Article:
Lost In Translation

Our quarterly round up of translational errors from around the world, sourced and compiled for your reading pleasure by Communique Communications Ltd.
1. “British Journalist in shock over claims his book denies occurrence of Nanking Massacre”


World renowned British Journalist Henry Scott-Stokes is reportedly “horrified” after his bestselling book entitled “Falsehoods of the Allied Nations’ Victorious View of World History” was released in Japanese with huge inconsistencies to the facts he had dictated during translation.


Contrary to the original, it is said that the Japanese-language book alleges the Chinese government falsified the Nanking Massacre for its own political gain.


Scott-Stokes states that Hiroyuki Fujita, a translator who is a member of the nationalist group “The Society for the Dissemination of Historical Fact” had spent 170 hours with him whilst he dictated his book for translation into Japanese, however, somewhere during this process some of the core facts have been taken out of context and subsequently relayed a message of “Far right wing propaganda” to which Scott-Stokes vehemently denies portraying in his original version.


Scott-Stokes’ original / English version did state that China had exaggerated the figure of 300,000 victims of the Imperial Japanese Army in Nanjing, however this appears to have been translated as a denial of the atrocities occurrence for overall political purpose.


When approached for comment by the South China Morning Post, Fujita stated there had been “a lot of misleading explanations” put forward and that a statement would be released through the web site of publisher Shodensha.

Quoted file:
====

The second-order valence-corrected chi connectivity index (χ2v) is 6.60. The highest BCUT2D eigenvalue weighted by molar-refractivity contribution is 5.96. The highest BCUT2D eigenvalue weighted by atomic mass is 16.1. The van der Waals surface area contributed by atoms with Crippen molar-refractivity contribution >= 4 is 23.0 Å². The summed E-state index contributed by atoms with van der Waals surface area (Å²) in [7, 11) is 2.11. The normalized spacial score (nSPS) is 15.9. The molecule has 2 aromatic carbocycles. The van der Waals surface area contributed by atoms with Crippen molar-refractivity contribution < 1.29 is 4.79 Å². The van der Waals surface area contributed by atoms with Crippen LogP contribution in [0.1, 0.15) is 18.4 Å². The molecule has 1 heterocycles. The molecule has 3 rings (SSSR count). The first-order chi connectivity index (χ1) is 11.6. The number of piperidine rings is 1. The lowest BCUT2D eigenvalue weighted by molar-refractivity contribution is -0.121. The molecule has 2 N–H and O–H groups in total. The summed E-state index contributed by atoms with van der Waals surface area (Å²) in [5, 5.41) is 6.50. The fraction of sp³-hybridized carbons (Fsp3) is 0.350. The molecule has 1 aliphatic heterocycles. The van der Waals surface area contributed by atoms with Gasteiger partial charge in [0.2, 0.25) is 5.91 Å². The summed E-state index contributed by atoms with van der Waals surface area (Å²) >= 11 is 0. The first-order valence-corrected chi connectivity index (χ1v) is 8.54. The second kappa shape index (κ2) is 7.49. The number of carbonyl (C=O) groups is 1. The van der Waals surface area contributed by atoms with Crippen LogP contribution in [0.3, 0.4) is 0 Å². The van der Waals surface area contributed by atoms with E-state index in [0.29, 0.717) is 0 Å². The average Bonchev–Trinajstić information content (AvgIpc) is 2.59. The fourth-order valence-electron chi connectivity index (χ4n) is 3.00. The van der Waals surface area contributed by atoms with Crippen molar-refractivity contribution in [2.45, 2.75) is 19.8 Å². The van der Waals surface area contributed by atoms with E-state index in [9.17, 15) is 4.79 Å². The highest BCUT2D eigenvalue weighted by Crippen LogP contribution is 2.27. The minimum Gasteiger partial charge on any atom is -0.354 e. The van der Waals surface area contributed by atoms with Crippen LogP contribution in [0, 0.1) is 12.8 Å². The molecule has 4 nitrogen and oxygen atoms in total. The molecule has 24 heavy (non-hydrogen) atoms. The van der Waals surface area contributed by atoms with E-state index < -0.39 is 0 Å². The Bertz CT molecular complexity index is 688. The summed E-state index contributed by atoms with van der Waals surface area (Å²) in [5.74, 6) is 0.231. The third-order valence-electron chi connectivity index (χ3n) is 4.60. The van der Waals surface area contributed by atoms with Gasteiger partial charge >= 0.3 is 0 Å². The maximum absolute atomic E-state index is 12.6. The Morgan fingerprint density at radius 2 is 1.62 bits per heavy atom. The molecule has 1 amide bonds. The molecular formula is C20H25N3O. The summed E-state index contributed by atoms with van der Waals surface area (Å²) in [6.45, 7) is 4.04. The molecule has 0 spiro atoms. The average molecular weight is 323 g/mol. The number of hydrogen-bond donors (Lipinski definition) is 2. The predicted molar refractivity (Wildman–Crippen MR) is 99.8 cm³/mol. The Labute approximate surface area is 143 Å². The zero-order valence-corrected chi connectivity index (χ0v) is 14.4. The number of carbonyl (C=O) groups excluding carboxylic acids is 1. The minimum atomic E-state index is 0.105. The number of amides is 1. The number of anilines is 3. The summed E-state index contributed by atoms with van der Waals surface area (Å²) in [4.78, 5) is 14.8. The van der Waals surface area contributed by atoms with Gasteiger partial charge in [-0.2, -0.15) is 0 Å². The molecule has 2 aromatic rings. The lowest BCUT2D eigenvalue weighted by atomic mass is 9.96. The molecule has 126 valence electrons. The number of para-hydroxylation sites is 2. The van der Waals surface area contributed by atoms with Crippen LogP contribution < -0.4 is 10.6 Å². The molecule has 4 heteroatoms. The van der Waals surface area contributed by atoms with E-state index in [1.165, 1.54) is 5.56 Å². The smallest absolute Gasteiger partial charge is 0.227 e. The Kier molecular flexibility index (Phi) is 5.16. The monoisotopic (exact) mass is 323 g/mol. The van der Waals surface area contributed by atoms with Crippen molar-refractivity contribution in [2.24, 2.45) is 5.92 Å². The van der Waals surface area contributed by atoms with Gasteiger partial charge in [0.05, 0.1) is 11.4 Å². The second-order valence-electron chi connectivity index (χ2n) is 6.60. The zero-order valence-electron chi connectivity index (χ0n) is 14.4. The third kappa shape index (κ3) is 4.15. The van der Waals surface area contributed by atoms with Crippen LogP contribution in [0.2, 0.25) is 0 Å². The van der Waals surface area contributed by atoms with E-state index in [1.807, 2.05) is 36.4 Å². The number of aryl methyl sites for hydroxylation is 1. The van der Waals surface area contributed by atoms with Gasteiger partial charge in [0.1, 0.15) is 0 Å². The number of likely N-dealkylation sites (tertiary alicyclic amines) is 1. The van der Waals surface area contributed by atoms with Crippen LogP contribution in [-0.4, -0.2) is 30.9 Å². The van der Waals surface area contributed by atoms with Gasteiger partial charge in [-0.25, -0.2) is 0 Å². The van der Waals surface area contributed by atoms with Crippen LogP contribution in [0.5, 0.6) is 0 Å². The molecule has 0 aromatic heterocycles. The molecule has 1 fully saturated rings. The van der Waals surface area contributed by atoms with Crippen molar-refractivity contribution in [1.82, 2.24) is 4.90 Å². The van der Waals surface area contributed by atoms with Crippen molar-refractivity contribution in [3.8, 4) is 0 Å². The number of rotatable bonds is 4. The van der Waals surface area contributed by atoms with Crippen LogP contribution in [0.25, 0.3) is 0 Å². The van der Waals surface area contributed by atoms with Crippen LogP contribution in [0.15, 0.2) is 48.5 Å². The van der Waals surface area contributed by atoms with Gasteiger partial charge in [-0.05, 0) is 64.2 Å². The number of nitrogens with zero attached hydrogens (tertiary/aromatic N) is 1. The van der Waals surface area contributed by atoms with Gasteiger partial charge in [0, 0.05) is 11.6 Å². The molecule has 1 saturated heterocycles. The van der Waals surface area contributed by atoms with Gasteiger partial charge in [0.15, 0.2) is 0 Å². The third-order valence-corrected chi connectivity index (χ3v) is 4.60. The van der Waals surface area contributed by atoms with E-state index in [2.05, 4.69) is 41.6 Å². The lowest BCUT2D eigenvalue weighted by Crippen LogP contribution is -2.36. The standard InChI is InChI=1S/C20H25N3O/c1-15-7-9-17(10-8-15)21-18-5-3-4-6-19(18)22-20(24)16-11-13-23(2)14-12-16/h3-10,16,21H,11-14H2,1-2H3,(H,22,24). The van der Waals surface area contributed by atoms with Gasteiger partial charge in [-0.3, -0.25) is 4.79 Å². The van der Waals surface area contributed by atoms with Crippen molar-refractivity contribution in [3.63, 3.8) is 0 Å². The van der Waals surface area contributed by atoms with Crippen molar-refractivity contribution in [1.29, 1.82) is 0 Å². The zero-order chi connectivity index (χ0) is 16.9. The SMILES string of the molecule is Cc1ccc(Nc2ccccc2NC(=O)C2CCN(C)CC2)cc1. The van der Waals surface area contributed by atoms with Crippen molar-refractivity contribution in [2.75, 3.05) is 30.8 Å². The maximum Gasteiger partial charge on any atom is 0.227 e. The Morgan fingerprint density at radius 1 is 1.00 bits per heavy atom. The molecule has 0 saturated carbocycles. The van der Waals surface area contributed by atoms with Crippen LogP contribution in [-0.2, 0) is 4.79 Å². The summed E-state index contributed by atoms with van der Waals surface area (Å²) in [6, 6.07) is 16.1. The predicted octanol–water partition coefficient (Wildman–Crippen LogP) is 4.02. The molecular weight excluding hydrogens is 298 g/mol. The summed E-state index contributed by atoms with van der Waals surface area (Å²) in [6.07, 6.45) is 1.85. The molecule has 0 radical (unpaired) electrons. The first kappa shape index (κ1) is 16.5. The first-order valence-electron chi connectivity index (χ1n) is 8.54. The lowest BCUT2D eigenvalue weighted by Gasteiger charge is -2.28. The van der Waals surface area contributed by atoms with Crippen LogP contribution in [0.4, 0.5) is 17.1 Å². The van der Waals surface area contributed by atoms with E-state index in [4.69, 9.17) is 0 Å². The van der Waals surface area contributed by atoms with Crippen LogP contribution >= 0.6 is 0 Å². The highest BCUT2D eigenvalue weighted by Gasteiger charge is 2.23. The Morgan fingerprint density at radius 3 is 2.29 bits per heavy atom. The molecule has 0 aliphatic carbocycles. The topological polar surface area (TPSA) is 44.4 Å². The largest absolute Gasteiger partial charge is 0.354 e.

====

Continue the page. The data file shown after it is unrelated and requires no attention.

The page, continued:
Source: South China Morning Post


  1. French Restaurant Menu Offers its customers “Stomach, Guts and Foot”


As far as miss-translations go, this is pretty appalling! Food critics at the Boston Herald were understandably shocked by the error presented to them in their menu whilst dining in Bayeux.


The word Tripe or ‘Tripes’ (in French) is defined as being the edible offal belonging to less appealing cuts of any given animal. However, not only has this calamitous translator missed out on the fact that the English language also has a similar term, they’ve added insult to injury by providing an extremely non-appetising description of the content of tripe! (just in case you didn’t know…!).


We believe in this example the translator was far from a professional and searched the term on Google without localisation or research.
Source: Boston Herald


3. Do Not Leave Your Children Unsurprised!


A selection of embossed steel signs installed in Hong Kong’s Victoria Park have left native English speaking visitors in hysterics having been miss-translated to laughable standard.


The signs, which were installed during May 2014, are the typical regulatory signs we see in parks across the world, with a twist of course. The finest example translated instructs parents not to leave their children ‘unsurprised’. Fortunately for the local authority responsible for maintaining the park, visitors have taken no notice of the poorly translated signage and their children enjoy their days spent revelling in Victoria Park without fear of un-notified shock from their parental guardians.


Source: SCMP


We at Communique hope that you have enjoyed the above selection of miss-translations from around the world. If you would like to receive our next quarterly round up of ‘Lost in Translation’ please subscribe to our blog, follow us on twitter or like our facebook page for the next update.